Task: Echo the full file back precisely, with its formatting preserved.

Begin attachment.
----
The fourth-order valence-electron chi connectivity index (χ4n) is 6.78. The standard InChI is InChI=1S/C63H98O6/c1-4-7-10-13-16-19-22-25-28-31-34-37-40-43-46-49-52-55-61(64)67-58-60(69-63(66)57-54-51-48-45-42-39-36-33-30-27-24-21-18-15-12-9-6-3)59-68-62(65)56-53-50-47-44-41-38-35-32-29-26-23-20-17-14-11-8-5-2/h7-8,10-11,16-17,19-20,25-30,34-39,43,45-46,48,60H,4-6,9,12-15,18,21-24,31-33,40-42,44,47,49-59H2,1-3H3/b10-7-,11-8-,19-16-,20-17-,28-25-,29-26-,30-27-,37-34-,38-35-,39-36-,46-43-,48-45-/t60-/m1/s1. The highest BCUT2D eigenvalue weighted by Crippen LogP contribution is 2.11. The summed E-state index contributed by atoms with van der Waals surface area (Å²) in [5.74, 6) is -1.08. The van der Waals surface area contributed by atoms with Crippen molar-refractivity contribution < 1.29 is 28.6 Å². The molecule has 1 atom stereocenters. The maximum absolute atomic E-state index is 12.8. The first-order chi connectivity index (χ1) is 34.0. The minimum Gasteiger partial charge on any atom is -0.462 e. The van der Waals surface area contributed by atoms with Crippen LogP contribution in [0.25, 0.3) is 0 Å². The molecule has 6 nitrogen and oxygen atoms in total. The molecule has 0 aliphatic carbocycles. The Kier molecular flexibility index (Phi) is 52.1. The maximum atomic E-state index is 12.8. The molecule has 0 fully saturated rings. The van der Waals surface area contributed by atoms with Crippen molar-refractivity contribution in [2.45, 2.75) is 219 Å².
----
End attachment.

The fourth-order valence-electron chi connectivity index (χ4n) is 6.78. The standard InChI is InChI=1S/C63H98O6/c1-4-7-10-13-16-19-22-25-28-31-34-37-40-43-46-49-52-55-61(64)67-58-60(69-63(66)57-54-51-48-45-42-39-36-33-30-27-24-21-18-15-12-9-6-3)59-68-62(65)56-53-50-47-44-41-38-35-32-29-26-23-20-17-14-11-8-5-2/h7-8,10-11,16-17,19-20,25-30,34-39,43,45-46,48,60H,4-6,9,12-15,18,21-24,31-33,40-42,44,47,49-59H2,1-3H3/b10-7-,11-8-,19-16-,20-17-,28-25-,29-26-,30-27-,37-34-,38-35-,39-36-,46-43-,48-45-/t60-/m1/s1. The highest BCUT2D eigenvalue weighted by Crippen LogP contribution is 2.11. The summed E-state index contributed by atoms with van der Waals surface area (Å²) in [5.74, 6) is -1.08. The van der Waals surface area contributed by atoms with Crippen molar-refractivity contribution < 1.29 is 28.6 Å². The molecule has 1 atom stereocenters. The maximum absolute atomic E-state index is 12.8. The first-order chi connectivity index (χ1) is 34.0. The minimum Gasteiger partial charge on any atom is -0.462 e. The van der Waals surface area contributed by atoms with Crippen LogP contribution in [0.25, 0.3) is 0 Å². The molecule has 6 nitrogen and oxygen atoms in total. The molecule has 0 aliphatic carbocycles. The Kier molecular flexibility index (Phi) is 52.1. The maximum atomic E-state index is 12.8. The molecule has 0 fully saturated rings. The van der Waals surface area contributed by atoms with Crippen molar-refractivity contribution in [2.45, 2.75) is 219 Å².